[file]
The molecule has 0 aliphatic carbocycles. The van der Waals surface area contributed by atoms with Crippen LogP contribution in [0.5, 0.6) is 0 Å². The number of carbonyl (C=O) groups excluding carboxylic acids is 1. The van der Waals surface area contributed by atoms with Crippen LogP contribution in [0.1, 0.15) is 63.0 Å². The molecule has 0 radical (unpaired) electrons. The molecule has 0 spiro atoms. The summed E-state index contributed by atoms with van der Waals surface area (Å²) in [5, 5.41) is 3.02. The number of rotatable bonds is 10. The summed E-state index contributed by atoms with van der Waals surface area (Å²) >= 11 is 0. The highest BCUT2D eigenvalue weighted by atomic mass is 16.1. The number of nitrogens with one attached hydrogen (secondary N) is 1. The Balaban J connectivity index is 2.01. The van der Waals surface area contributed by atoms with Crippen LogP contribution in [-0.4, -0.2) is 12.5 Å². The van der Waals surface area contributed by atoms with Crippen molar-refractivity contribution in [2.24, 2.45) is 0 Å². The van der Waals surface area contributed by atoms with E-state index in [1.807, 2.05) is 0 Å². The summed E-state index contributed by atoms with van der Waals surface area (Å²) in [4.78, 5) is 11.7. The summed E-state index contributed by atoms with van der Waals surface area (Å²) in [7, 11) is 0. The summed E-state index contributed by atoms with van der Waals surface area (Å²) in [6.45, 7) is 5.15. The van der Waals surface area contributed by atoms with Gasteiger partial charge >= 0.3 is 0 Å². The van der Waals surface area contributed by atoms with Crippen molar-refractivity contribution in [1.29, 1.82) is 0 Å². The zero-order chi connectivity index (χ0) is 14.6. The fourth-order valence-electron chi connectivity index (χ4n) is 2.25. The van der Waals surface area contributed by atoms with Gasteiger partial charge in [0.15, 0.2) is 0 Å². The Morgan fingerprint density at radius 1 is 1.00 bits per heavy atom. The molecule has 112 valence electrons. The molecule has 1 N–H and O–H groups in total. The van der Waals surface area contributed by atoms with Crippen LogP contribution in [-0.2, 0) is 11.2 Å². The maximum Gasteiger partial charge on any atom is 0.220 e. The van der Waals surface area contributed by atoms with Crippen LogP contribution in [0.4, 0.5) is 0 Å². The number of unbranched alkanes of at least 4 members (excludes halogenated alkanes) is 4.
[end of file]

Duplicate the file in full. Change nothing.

The molecule has 0 aliphatic carbocycles. The van der Waals surface area contributed by atoms with Crippen LogP contribution in [0.5, 0.6) is 0 Å². The number of carbonyl (C=O) groups excluding carboxylic acids is 1. The van der Waals surface area contributed by atoms with Crippen LogP contribution in [0.1, 0.15) is 63.0 Å². The molecule has 0 radical (unpaired) electrons. The molecule has 0 spiro atoms. The summed E-state index contributed by atoms with van der Waals surface area (Å²) in [5, 5.41) is 3.02. The number of rotatable bonds is 10. The summed E-state index contributed by atoms with van der Waals surface area (Å²) >= 11 is 0. The highest BCUT2D eigenvalue weighted by atomic mass is 16.1. The number of nitrogens with one attached hydrogen (secondary N) is 1. The Balaban J connectivity index is 2.01. The van der Waals surface area contributed by atoms with Crippen LogP contribution in [-0.4, -0.2) is 12.5 Å². The van der Waals surface area contributed by atoms with Crippen molar-refractivity contribution in [2.24, 2.45) is 0 Å². The van der Waals surface area contributed by atoms with E-state index in [1.807, 2.05) is 0 Å². The summed E-state index contributed by atoms with van der Waals surface area (Å²) in [4.78, 5) is 11.7. The summed E-state index contributed by atoms with van der Waals surface area (Å²) in [7, 11) is 0. The summed E-state index contributed by atoms with van der Waals surface area (Å²) in [6.45, 7) is 5.15. The van der Waals surface area contributed by atoms with Gasteiger partial charge >= 0.3 is 0 Å². The van der Waals surface area contributed by atoms with Crippen molar-refractivity contribution in [1.29, 1.82) is 0 Å². The zero-order chi connectivity index (χ0) is 14.6. The fourth-order valence-electron chi connectivity index (χ4n) is 2.25. The van der Waals surface area contributed by atoms with Gasteiger partial charge in [0.15, 0.2) is 0 Å². The Morgan fingerprint density at radius 1 is 1.00 bits per heavy atom. The molecule has 112 valence electrons. The molecule has 1 N–H and O–H groups in total. The van der Waals surface area contributed by atoms with Crippen LogP contribution in [-0.2, 0) is 11.2 Å². The maximum Gasteiger partial charge on any atom is 0.220 e. The van der Waals surface area contributed by atoms with Crippen LogP contribution in [0.4, 0.5) is 0 Å². The number of unbranched alkanes of at least 4 members (excludes halogenated alkanes) is 4.